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Old Wed Jan 04, 2012, 09:22pm
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let the play finish?

A1 shoots and misses a 12 footer from the wing. A2 has good, solid inside rebounding position and is pushed from behind by B2 on the rebound. A2 then goes up and makes the bucket AFTER the whistle for the push. Basket is waved off and A2 shoots as A is in the bonus. I am at C and its my whistle for the push.

At halftime, a senior official asks if I liked the call. He explains that he'd like to see us hold the whistle and see if she makes or misses the shot. Only hit the whistle if she misses.

I suppose by the rule book I have standing for the whistle. But do you guys like the advice from the senior official on this one? Would you add anything?
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Old Wed Jan 04, 2012, 09:40pm
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Quote:
Originally Posted by Chris Whitten View Post
A1 shoots and misses a 12 footer from the wing. A2 has good, solid inside rebounding position and is pushed from behind by B2 on the rebound. A2 then goes up and makes the bucket AFTER the whistle for the push. Basket is waved off and A2 shoots as A is in the bonus. I am at C and its my whistle for the push.

At halftime, a senior official asks if I liked the call. He explains that he'd like to see us hold the whistle and see if she makes or misses the shot. Only hit the whistle if she misses.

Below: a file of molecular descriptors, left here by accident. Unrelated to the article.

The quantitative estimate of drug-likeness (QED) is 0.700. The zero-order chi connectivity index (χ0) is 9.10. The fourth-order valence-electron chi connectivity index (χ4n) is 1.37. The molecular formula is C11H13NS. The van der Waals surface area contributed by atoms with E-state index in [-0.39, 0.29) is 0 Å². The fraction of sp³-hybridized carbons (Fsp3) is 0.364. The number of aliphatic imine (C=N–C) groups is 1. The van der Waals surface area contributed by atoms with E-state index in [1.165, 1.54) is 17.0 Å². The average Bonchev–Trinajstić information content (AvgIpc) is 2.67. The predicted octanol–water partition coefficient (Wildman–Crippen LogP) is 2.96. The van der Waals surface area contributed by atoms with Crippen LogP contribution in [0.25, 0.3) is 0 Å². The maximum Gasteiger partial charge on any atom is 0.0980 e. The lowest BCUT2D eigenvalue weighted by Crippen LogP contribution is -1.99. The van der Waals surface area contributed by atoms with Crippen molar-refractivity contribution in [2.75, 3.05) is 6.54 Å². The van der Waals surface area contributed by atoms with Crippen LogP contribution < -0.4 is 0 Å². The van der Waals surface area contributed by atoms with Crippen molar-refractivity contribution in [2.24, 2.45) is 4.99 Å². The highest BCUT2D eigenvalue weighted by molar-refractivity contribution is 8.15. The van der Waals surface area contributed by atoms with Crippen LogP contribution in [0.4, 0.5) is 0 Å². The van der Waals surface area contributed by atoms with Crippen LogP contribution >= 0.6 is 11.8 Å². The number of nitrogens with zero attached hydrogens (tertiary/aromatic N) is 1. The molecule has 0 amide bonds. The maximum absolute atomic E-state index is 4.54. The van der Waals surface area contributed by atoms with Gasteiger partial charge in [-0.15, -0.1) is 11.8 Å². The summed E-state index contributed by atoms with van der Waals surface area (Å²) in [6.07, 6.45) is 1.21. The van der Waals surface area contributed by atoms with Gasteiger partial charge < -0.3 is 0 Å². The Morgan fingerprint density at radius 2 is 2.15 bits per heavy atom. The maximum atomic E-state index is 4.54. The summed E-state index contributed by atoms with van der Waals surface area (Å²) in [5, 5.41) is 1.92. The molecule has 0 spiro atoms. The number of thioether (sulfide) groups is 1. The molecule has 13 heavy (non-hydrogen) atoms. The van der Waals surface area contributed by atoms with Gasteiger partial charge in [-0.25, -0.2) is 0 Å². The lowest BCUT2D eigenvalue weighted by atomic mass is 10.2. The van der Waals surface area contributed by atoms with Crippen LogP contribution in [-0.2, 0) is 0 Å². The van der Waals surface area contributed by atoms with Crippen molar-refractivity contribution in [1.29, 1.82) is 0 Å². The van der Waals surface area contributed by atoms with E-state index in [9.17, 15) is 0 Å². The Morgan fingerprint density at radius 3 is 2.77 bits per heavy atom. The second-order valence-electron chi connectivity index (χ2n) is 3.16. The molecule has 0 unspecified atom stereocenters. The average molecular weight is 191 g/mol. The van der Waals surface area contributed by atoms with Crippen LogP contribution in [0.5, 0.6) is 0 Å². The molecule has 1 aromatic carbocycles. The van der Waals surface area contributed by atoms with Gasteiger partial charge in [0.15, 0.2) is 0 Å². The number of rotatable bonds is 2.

I suppose by the rule book I have standing for the whistle. But do you guys like the advice from the senior official on this one? Would you add anything?
Without seeing it, I'm probably letting this one go even if A2 misses the shot.
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Old Wed Jan 04, 2012, 09:46pm
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The one thing you can't do, is call the foul which occurred on the rebound after and because he missed the shot.
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Old Wed Jan 04, 2012, 09:58pm
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Quote:
Originally Posted by Chris Whitten View Post
A1 shoots and misses a 12 footer from the wing. A2 has good, solid inside rebounding position and is pushed from behind by B2 on the rebound. A2 then goes up and makes the bucket AFTER the whistle for the push. Basket is waved off and A2 shoots as A is in the bonus. I am at C and its my whistle for the push.

At halftime, a senior official asks if I liked the call. He explains that he'd like to see us hold the whistle and see if she makes or misses the shot. Only hit the whistle if she misses.

I suppose by the rule book I have standing for the whistle. But do you guys like the advice from the senior official on this one? Would you add anything?
I've got a pre-rebound foul only if it is severe contact (rare) or if the contact affects the gathering of the rebound.

Seeing how A2 rebounded the ball anyways, I then look at the quality of the shot attempt. If it was a (very) piss poor attempt, and I judge his position to have been affected by the push, I whistle it dead, waive off the attempt, and call the pre-rebound foul. If the attempt was not affected, then play on, and it's either a hit or miss with no foul in the mix.
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Old Wed Jan 04, 2012, 10:16pm
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Ok, but